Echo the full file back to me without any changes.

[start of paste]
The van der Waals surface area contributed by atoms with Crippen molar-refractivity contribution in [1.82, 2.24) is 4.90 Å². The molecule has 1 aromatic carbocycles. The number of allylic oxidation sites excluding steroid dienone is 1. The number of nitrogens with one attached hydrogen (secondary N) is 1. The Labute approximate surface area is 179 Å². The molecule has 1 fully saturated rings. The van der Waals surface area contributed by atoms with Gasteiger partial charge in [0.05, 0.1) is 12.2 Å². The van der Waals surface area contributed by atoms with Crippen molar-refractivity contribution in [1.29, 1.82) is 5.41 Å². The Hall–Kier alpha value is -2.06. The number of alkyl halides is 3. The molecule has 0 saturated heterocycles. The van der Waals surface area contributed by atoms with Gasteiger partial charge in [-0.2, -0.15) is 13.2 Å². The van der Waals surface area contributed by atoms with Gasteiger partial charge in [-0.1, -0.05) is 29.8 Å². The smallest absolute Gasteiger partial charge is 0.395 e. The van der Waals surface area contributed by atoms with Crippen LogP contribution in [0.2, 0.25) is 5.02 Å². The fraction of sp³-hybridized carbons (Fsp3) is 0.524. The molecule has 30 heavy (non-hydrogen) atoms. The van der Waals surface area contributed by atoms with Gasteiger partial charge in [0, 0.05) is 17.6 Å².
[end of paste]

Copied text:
The van der Waals surface area contributed by atoms with Crippen molar-refractivity contribution in [1.82, 2.24) is 4.90 Å². The molecule has 1 aromatic carbocycles. The number of allylic oxidation sites excluding steroid dienone is 1. The number of nitrogens with one attached hydrogen (secondary N) is 1. The Labute approximate surface area is 179 Å². The molecule has 1 fully saturated rings. The van der Waals surface area contributed by atoms with Gasteiger partial charge in [0.05, 0.1) is 12.2 Å². The van der Waals surface area contributed by atoms with Crippen molar-refractivity contribution in [1.29, 1.82) is 5.41 Å². The Hall–Kier alpha value is -2.06. The number of alkyl halides is 3. The molecule has 0 saturated heterocycles. The van der Waals surface area contributed by atoms with Gasteiger partial charge in [-0.2, -0.15) is 13.2 Å². The van der Waals surface area contributed by atoms with Gasteiger partial charge in [-0.1, -0.05) is 29.8 Å². The smallest absolute Gasteiger partial charge is 0.395 e. The van der Waals surface area contributed by atoms with Crippen LogP contribution in [0.2, 0.25) is 5.02 Å². The fraction of sp³-hybridized carbons (Fsp3) is 0.524. The molecule has 30 heavy (non-hydrogen) atoms. The van der Waals surface area contributed by atoms with Gasteiger partial charge in [0, 0.05) is 17.6 Å².